PITCHf/x tracks each pitch's individual results, so any change in pitch selection can be evaluated by comparing an offering's usage percentage and its performance, in this case GB% and SwStr%. The biggest change in Cueto's pitch selection was that he threw fewer heaters (30.6 percent to 23.2 percent) in favor of sliders (11.9 percent to 19.3 percent) relative to 2015. Cueto's fastball posted the lowest GB% in his arsenal with a rate of 38.1 percent. The slider produced a 50.3 percent rate, so additional sliders at the expense of fastballs would indeed be expected to increase Cueto's GB%.

Cueto's strikeouts are not supported by the switch however. His big K pitch is his change, which compensates for a low Zone% of 35.2 percent with a strong SwStr% (18.4 percent) and chase rate (43.6 percent). His heater sets this up well with a Zone% (55.6 percent) that gets him ahead in the count while also boasting a strong SwStr% (9.7 percent). The slider is weaker on both fronts (52.5 percent Zone% and 8 percent SwStr%), so we would expect more Ks from the fastball. Cueto's strikeout rate is due for regression.

The same type of analysis may be performed for a number of other stats, including FB%, LD%, BB%, HR/FB and even BABIP. There is no point in looking at a league average pitch mix, as every pitcher owns a different arsenal. All of these variables may be considered over a pitcher's complete repertoire to determine how good he is (or should be) without relying on any conventional metrics. This can be good for identifying sleepers, as pitchers that have one or two stand out pitches could break out by simply using them more often. Let's have some fun with our example and look at Clayton Kershaw.

Kershaw threw four different pitches in 2016: a fastball 50.5 percent of the time, a slider 33.3 percent of the time, a curve 15.6 percent of the time, and a change 0.6 percent of the time. The change was thrown 13 times over the entire season, so it may have been a misrecorded slider or a rare mistake pitch. At any rate, the sample size is too small to consider it in this discussion, leaving three offerings for our analysis.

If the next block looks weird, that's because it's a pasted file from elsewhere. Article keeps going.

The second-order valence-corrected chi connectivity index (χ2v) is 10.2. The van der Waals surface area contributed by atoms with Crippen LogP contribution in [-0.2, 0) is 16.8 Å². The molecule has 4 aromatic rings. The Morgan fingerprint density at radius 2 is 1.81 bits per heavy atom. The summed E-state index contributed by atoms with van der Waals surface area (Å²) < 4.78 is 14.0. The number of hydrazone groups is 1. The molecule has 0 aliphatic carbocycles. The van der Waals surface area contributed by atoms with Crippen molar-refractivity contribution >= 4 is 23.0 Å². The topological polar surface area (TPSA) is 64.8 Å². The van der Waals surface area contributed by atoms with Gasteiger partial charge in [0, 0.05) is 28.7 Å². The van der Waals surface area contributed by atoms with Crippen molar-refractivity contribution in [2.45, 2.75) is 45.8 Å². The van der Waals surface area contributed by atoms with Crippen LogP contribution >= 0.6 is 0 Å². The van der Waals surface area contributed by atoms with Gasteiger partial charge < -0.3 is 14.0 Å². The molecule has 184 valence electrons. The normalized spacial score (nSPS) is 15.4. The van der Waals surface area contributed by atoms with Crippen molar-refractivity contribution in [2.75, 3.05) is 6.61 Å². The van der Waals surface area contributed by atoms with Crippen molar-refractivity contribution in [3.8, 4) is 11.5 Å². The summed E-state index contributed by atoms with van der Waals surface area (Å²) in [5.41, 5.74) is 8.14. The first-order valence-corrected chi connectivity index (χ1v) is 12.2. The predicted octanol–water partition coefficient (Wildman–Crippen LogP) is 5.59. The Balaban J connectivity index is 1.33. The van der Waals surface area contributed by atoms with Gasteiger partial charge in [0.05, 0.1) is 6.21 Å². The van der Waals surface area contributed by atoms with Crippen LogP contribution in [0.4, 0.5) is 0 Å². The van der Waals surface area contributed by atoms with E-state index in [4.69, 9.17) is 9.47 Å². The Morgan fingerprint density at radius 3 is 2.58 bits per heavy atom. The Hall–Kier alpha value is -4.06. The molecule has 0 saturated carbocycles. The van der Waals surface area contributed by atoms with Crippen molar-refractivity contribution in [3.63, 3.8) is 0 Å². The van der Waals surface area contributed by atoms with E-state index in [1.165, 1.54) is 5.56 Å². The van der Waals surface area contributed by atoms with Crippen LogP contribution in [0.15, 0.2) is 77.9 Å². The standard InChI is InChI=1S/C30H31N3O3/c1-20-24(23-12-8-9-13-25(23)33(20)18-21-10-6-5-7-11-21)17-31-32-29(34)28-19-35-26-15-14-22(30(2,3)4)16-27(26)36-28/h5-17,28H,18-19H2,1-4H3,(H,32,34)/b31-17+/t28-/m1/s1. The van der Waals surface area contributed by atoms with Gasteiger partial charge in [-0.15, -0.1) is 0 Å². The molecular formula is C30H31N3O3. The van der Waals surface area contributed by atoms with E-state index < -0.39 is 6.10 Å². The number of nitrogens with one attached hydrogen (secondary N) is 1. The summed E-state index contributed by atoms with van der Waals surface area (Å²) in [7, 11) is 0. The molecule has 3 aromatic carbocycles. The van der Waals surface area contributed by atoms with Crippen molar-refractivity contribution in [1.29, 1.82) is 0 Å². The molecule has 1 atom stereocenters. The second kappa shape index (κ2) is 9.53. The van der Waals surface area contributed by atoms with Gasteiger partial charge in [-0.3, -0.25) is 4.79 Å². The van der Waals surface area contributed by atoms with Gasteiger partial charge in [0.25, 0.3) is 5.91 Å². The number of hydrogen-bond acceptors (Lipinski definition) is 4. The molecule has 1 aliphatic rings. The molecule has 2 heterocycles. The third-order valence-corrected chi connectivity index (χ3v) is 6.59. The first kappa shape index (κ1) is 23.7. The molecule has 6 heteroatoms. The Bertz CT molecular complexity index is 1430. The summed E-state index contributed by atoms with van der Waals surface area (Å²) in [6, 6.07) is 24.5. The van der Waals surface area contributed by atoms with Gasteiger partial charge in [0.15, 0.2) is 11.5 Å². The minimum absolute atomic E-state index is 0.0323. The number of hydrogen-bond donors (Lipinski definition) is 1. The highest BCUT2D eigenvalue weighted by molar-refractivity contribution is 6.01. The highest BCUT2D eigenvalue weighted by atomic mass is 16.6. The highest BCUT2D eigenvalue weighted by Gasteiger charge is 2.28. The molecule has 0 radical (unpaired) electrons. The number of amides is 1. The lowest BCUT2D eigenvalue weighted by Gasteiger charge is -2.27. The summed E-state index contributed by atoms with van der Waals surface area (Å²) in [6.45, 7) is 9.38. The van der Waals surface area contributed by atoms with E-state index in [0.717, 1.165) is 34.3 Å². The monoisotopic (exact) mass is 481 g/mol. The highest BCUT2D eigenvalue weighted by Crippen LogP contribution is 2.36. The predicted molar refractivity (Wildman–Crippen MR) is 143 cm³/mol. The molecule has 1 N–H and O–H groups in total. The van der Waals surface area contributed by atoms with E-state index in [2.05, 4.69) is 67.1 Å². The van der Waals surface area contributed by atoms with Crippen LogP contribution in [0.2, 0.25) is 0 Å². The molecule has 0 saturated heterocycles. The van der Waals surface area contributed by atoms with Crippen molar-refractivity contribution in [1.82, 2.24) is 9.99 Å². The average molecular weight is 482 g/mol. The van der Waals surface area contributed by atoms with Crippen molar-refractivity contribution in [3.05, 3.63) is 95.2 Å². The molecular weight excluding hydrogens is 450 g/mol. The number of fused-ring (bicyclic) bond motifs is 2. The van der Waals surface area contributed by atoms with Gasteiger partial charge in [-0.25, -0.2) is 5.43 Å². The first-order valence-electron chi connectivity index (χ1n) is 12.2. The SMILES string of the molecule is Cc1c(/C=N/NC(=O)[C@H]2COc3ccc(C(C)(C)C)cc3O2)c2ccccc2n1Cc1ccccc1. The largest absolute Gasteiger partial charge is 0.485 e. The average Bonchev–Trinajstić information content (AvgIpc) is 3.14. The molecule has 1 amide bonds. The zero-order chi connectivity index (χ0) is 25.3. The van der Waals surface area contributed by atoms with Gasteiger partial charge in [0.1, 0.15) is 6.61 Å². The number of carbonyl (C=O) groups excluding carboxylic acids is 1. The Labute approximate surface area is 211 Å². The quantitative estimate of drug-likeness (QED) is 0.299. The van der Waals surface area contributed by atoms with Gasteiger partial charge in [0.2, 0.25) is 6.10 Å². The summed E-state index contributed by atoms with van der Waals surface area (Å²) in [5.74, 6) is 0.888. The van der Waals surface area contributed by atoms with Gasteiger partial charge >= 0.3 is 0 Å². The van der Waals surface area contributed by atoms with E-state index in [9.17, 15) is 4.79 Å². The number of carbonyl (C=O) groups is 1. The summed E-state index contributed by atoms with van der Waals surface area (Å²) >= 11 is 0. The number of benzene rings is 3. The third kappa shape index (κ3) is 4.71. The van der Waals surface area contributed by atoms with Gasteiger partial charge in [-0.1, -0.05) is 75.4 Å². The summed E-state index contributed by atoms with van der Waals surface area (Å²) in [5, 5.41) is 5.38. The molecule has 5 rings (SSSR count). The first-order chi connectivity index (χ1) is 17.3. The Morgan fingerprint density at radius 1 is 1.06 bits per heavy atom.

His fastball registered a Zone% of 62.8 percent, explaining how he barely walked anyone (11 all season). Most pitchers who live in the zone like this get hammered, but Kershaw is not an average pitcher. The heater recorded an above average 9 percent SwStr% despite living in the zone, allowing batters to hit only .246/.269/.371 (AVG/OBP/SLG) against it. It was a good pitch, but not enough to make Kershaw his vintage self.

That is what the slider is for. It was only a strike 46.6 percent of the time, but compensated by making hitters chase it at a whopping 47.7 percent clip. That helped give it a SwStr% of 25.7 percent, absolutely obliterating the league's 10.1 percent SwStr% rate and explaining how Kershaw compiled 172 Ks in just 149 IP last year.